(Photo by Sam Greenwood/Getty Images)

Hardy: Golf Shouldn’t Need Tiger Woods To Be Compelling, But It Does

As I watched Tiger Woods at last weekend’s Valspar Championship, I was reminded of a poem from Dylan Thomas.

Do not go gentle into that good night,
Old age should burn and rave at close of day;
Rage, rage against the dying of the light.

Ok, I wasn’t reminded of the poem. I was reminded of a scene from the Rodney Dangerfield movie “Back to School,” when Thornton Melon recites the poem for his final exam. Whatever.

The point is, that’s Tiger. He’s raging against the dying of the light.

By all accounts, he should be done. Despite his stellar 2013, when he won 5 times and took PGA Tour Player of the Year honors, he’s been largely absent from golf’s major stages since he won the U.S. Open nearly 10 years ago.

Sure, he’s been front and center on the Domestic Strife, Broken Back and Driving Around On Pills stages, but those aren’t the roles he wants to play. No one wants him cast in those roles. He should be forever typecast as the steely eyed birdie machine, the guy who broke course records and broke the spirit of whoever he was paired with, while inspiring others to become the next version of him.

But, as we’ve heard so often with regard to Tom Brady, age is undefeated. It’s not a question of if, but when. Golfers have a longer shelf life than most professional game players, but winning consistently after the age of 40 is rare.

Still, there he was on Sunday. Draining a 43 foot birdie putt on 17 to get within one stroke of the lead, eventually settling for a second place tie behind winner Paul Casey. He broke par in all four rounds of the tournament for the first time since that outstanding 2013 season. No, he didn’t win. But for the first time in ages, he gave us the sense that he could win. That he would win. That he wouldn’t go gentle into that good night of endorsements, Ryder Cup coaching and the Champions Tour.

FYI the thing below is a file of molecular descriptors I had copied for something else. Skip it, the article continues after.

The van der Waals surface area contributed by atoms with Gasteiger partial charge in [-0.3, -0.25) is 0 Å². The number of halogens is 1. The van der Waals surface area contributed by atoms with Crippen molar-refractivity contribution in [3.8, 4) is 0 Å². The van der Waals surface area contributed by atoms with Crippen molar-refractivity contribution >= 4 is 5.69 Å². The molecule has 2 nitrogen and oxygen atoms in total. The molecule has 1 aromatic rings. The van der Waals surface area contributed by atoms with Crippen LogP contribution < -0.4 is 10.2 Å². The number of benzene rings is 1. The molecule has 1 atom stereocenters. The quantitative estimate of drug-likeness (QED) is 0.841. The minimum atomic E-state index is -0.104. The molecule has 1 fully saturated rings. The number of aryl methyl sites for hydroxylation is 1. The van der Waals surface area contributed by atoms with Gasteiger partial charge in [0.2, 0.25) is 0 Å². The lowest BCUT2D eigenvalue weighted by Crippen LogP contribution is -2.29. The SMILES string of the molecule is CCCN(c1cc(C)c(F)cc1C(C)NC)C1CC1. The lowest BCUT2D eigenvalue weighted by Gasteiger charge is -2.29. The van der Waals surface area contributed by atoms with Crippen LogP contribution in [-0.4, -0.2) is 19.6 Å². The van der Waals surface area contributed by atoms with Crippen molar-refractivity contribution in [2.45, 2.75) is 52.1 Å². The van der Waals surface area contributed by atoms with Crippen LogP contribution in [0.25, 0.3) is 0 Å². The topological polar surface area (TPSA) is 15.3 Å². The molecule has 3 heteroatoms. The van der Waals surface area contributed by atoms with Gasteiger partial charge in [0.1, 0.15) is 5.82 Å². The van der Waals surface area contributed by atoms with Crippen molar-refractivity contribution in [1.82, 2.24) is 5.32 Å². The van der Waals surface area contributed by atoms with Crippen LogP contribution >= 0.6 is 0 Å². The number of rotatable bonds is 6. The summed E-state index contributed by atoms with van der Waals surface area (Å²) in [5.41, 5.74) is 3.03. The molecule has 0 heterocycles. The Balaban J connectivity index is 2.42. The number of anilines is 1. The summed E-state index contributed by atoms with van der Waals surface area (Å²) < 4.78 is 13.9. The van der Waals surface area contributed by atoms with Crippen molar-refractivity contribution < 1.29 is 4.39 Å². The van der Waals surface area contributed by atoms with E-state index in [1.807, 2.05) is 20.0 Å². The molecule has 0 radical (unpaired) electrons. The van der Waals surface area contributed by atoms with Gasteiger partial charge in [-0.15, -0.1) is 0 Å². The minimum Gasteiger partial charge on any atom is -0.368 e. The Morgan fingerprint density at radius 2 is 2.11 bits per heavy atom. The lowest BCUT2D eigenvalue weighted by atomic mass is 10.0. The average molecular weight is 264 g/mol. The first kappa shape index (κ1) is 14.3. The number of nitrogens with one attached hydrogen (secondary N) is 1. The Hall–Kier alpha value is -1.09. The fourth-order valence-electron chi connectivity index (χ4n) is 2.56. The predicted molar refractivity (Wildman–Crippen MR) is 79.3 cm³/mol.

Convinced I was onto something, I read the rest of that Dylan Thomas poem and found this section. (ok, ok, I watched “Back to School” again):

And you, my father, there on the sad height,
Curse, bless, me now with your fierce tears, I pray.
Do not go gentle into that good night.
Rage, rage against the dying of the light.

Holy smokes. It IS about Tiger. The father, the curses, the blessings. It’s all him. And it’s what so many people want and need to maintain an interest in a sport that’s been looking for the next Tiger. Maybe, just maybe, the next Tiger is the previous Tiger.

Golf shouldn’t need Tiger Woods to be compelling, but it does. And more selfishly, I need him to be relevant. If only to make my Saturday and Sunday golf viewing more entertaining, but also to give another old guy a little bit of hope.

-- By Rob "Hardy" Poole, 98.5 The Sports Hub

You can hear Hardy's thoughts weekdays from 10 a.m.-2 p.m. ET on the Zolak & Bertrand program. Follow him on Twitter @Hardy985.